What is Depression?
Feeling down, sad or just "blah" is a normal part of life. Usually this form of the blues doesn't last long and with some thought or a conversation with a good friend we can figure out what brought the feeling on. Often, it's loss, disappointment or some reminder of this sort of experience that triggers it. Just as often, it only takes doing something pleasurable, thinking of something else, talking to a friend, etc. for the feeling to lessen or go away.
But if these feelings stick around for more than two weeks and are linked with other cues, such as those listed below, then it could be that this normal sad feeling is evolving into something more significant and serious.
- Decreased energy, fatigue, being "slowed down"
- Insomnia, early-morning awakening, or oversleeping
- Appetite and/or weight loss or overeating and weight gain
- Persistent physical symptoms that do not respond to treatment, such as headaches, digestive disorders, and chronic pain
- Loss of interest or pleasure in hobbies and activities that were once enjoyed, including sex
- Difficulty concentrating, remembering, making decisions
- Restlessness, irritability, anger
- Persistent sad, anxious, or "empty" mood
- Feelings of hopelessness, pessimism
- Feelings of guilt, worthlessness, helplessness
If you feel you might be experiencing signs and symptoms of depression and want to talk to someone about it, please call (309) 438-3655 or come directly to room 320 of the Student Services Building to schedule an initial appointment. You can also take our on-line assessment for depression anytime.
If you or someone you care about is experiencing thoughts of suicide or self-harm please know that emergency resources
How to Take Care of You
- Check out the Half of Us Feel Better list of quick tips to get you feeling better.
- Visit the Virtual Pamphlet collection on topics ranging from anxiety and depression to sleep and sexual orientation from colleges and universities from around the world.
(A virtual pamphlet created by another university may refer to services available only to students at that university. Illinois State University students should contact SCS at (309) 438-3655. For after hours emergencies, contact PATH at (309) 827-4005.)
- Schedule an appointment to visit Student Counseling Center’s Relaxation Room (by appointment only)
- Attend a workshop on stress and time management (workshops by request only, to request a workshop click here)
Relaxation MP3s (two free relaxation MP3s, courtesy of Hobart & William Smith Colleges)
DISCLAIMER: The relaxation exercises contained on this site are provided to help you learn how to relax in the comfort of your own home. While relaxation can be helpful at soothing oneself and reducing stress and anxiety, you may find that you still feel stress even when you have mastered relaxation techniques. If that is the case, please feel free to contact our office at (309) 438-3655 to schedule an appointment, or get additional information.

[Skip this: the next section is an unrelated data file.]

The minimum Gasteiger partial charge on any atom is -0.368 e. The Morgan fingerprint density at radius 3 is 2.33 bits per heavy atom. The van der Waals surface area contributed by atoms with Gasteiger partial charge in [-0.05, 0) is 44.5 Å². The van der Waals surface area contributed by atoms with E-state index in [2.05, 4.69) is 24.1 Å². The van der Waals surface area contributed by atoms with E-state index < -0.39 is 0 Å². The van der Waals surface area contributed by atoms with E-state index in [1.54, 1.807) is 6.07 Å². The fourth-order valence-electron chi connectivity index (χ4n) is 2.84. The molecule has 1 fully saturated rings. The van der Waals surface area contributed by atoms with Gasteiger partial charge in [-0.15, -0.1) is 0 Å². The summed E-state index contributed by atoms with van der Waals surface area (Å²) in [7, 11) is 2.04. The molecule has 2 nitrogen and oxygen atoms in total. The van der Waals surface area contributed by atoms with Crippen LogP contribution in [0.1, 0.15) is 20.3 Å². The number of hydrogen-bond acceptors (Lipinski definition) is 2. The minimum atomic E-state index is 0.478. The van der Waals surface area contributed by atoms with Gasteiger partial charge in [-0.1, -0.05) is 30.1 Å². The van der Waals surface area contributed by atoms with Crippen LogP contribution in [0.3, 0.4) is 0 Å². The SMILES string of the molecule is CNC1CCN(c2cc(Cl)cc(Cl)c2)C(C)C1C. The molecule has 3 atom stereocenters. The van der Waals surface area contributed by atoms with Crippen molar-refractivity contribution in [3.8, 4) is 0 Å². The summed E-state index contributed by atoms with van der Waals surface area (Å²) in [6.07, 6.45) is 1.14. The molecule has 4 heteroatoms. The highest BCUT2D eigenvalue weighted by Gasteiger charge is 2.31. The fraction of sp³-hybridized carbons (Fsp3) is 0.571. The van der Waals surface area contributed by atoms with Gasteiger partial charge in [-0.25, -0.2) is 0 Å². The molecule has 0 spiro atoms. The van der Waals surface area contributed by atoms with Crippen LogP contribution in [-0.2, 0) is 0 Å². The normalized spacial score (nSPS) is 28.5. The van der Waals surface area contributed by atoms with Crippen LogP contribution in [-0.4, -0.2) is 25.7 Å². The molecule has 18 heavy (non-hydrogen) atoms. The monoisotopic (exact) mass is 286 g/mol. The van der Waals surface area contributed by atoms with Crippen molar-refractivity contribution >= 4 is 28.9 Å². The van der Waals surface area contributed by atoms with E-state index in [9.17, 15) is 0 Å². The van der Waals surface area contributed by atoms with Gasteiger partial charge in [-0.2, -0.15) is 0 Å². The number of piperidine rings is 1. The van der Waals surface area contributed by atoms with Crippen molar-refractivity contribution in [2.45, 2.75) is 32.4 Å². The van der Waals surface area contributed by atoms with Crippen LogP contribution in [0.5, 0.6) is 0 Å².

How to Help Others
Half of Us - An online resource for college students on mental health related topics provided by mtvU and the Jed Foundation.
Jed Foundation - An online resource for the prevention of suicide and reduction of emotional distress.
ULifeline - An online resource for college students on mental health related topics, including “Go Ask Alice!”, libraries for mental health and drug information, and mental health screenings.
NIMH’s Mental Health Information - Links to the National Institute of Mental Health’s library of mental health topics.
American Psychological Association - The American Psychological Association provides self-help resources to people looking for information that may be directly applicable to their lives and offers help with a variety difficulties.
QPR Institute - A suicide prevention program.
National Suicide Prevention Lifeline - Are you in crisis? Please call 1-800-273-TALK
Path Crisis Center - A 24 hour, 7 days a week crisis line serving McLean, Livingston and DeWitt counties at 1-800-570-PATH (7284), 309-827-4005 or by dialing 2-1-1.
Real Men Real Depression - An online resource for men about depression and its treatment.
- Nontraditional Students and Depression - This brochure discusses the challenges facing nontraditional students and provides self-care and stress management techniques.
Local & National Support Groups
- Bloomington-Normal Depression and Bipolar Alliance - For information on the local chapter contact Myla Davis at (309) 829-3899 or email@example.com. Be advised that chapters are volunteer-run. As such, please be considerate of the time of day you are calling and remember that this is not a crisis line.
National Alliance for the Mentally Ill - The mission of NIMH is to transform the understanding and treatment of mental illnesses through basic and clinical research, paving the way for prevention, recovery, and cure.
National Depression and Bipolar Support Alliance - This site provides information on recognizing and treating mood disorders as well as helpful links to support services.
Depression affects not only your mood, but your physical, mental, academic, and social functioning as well. Don’t lose hope. While going through depression can be very difficult, depression is very treatable and can improve quickly with help. Remember, if you or someone you know is suffering from depression or suicidal thoughts, please contact Student Counseling Services at (309) 438-3655. (Statement of hope adapted from University of Wisconsin)